Why You Should Look at NFTs as Products and Not as Investments
Is there a true NFT bubble?
Many have called it but people are still buying up NFTs. I’m not too sure why but I don’t really care.
I have explored OpenSea extensively to see if I want anything and I can’t say I do. For sure, there are a lot of great pieces there, but none of them particularly appeal to me. Perhaps, it’s because I don’t have any friends? I don’t know.
Nevertheless, this doesn’t mean I’m not supportive of NFTs or blockchain technology. Simply, I’m just not into what's being sold.
Consequently, I’ve been reflecting for a few months on why I’m not caught up with the NFT craze. I hear about it every day and write about blockchain often enough that I know the benefits of owning an NFT, yet I’m not too keen to buy one.
Here are some reasons why I think that is the case.
NFTs are products — not investments
To say that an NFT doesn’t make money is an understatement. For the maker of NFTs such as Bored Ape Club’s Yua Labs, NFTs have made them a lot of money. For example, Bored Ape has a 7-day sales volume of $182.4 million.
However, for the person who bought an NFT have they made much money yet? Sure some have, but speaking earnestly most probably haven’t, and here’s why.
An appreciation in asset value isn’t the same as cash in hand.
For instance, how did Elon Musk temporarily become the world’s richest man over Jeff Bezos? Simply, because Tesla shares rose, and probably his crypto holdings too.
I consider an investment as something that brings cash, and NFTs at the moment don’t really bring in cash for the owner.
Ultimately, this means that NFTs are products. They are meant to be something unique to own and share with others to appreciate. They’re essentially artwork. Their purpose is to delight and provide satisfaction and not really to bring in cash.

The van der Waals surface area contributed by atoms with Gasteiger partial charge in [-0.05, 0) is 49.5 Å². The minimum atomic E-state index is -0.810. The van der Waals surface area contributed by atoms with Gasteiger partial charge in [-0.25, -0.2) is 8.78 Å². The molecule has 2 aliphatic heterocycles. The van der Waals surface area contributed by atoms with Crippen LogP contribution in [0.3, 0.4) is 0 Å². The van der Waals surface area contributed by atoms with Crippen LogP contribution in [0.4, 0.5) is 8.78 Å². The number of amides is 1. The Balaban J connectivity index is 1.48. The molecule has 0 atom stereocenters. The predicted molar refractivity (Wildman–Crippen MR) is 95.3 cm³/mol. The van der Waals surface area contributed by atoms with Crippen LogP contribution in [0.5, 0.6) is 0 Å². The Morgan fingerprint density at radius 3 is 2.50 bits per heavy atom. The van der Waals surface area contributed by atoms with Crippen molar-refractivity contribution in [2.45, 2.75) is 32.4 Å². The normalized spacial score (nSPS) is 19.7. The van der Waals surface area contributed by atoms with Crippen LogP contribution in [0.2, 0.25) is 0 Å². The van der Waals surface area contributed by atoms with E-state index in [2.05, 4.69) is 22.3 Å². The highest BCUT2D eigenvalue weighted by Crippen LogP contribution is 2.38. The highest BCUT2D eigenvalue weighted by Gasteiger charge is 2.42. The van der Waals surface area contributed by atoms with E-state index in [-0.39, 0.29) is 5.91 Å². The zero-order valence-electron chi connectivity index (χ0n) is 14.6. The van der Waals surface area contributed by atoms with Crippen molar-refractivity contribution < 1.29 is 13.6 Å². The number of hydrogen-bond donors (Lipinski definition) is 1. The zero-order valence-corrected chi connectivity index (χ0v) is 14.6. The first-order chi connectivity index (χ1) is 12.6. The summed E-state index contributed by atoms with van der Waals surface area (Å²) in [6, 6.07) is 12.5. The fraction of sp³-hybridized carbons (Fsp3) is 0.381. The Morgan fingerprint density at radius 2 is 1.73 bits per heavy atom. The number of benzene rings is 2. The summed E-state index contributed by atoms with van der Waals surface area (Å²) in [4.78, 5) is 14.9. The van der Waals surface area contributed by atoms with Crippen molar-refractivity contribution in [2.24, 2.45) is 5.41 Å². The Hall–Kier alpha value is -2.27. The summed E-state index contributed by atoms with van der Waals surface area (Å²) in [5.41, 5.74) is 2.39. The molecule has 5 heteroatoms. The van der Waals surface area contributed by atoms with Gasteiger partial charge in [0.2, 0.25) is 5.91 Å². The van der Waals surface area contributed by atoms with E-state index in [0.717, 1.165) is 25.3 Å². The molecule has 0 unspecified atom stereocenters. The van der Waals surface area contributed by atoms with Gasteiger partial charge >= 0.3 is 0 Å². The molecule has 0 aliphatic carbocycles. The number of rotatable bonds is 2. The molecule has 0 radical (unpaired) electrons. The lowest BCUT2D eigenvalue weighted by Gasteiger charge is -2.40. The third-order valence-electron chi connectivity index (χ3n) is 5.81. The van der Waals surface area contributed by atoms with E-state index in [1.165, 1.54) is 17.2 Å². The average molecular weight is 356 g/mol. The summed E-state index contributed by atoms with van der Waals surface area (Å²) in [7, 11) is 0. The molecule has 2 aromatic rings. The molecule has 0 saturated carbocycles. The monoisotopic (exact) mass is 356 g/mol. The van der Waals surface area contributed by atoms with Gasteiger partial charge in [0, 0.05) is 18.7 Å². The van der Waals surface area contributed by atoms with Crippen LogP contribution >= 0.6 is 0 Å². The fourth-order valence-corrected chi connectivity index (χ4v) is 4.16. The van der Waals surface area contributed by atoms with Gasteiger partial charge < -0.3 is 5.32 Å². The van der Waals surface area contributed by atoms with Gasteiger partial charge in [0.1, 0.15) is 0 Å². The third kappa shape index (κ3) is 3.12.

Are they truly unique and scarce?
The appeal of an NFT is that they are scarce and once you own one, you own a one of a kind. For example, there are only 10,000 Bored Ape Yacht Club NFTs out there but if you do own one — Are you actually owning a unique Ape or actually owning the label Bored Ape Yacht Club?
I’ll let you ponder over that.
Here’s another way to see it. Are you envious of Paris Hilton’s unique Bored Ape? Or, are you more rolling your eyes over that since she owns one, then what is so cool about owning a Bored Ape anymore? Weren’t NFTs supposed to be some sort of countercultural stance against the establishment anyway?
Yes, you can’t deny that each NFT is scarce, but really the ownership of an NFT is dependent on your circle of friends and acquaintances. In other words, it’s your social group that determines how unique an NFT is — not you alone. That perhaps also explains why the Jack Dorsey First Tweet NFT was bought for $48 million but only had an offer of $280.
Who would even buy your merchandise?
An argument for NFTs as good investments is that you become the owner of them and you can do whatever you want with them license-free, such as merchandising your NFT.
This is great and all but who really wants to pay for an Ape printed shirt?
Unfortunately, once you’ve seen a few Bored Apes, you have kind of seen them all.
As a slightly absurd analogy, once you have seen one race of people often enough, you can tell others apart. You intuitively know each person is unique but you’re not exactly going to be as intrigued by each new person as you would have done initially.
Really, unless you have spectacular NFT, even if you printed one on your shirt, who would buy it besides your family and friends?
There’s nothing wrong with owning an NFT. Many great artists have done the hard work to create something delightful to look at, or even listen to. The only danger is investing in one.
We’re not in a world where a piece of art has become so scarce like Van Goh’s artworks. At the moment, an NFT is desirable because it symbolizes your status in a special club, but really who cares if you’re even in that club in the first place?
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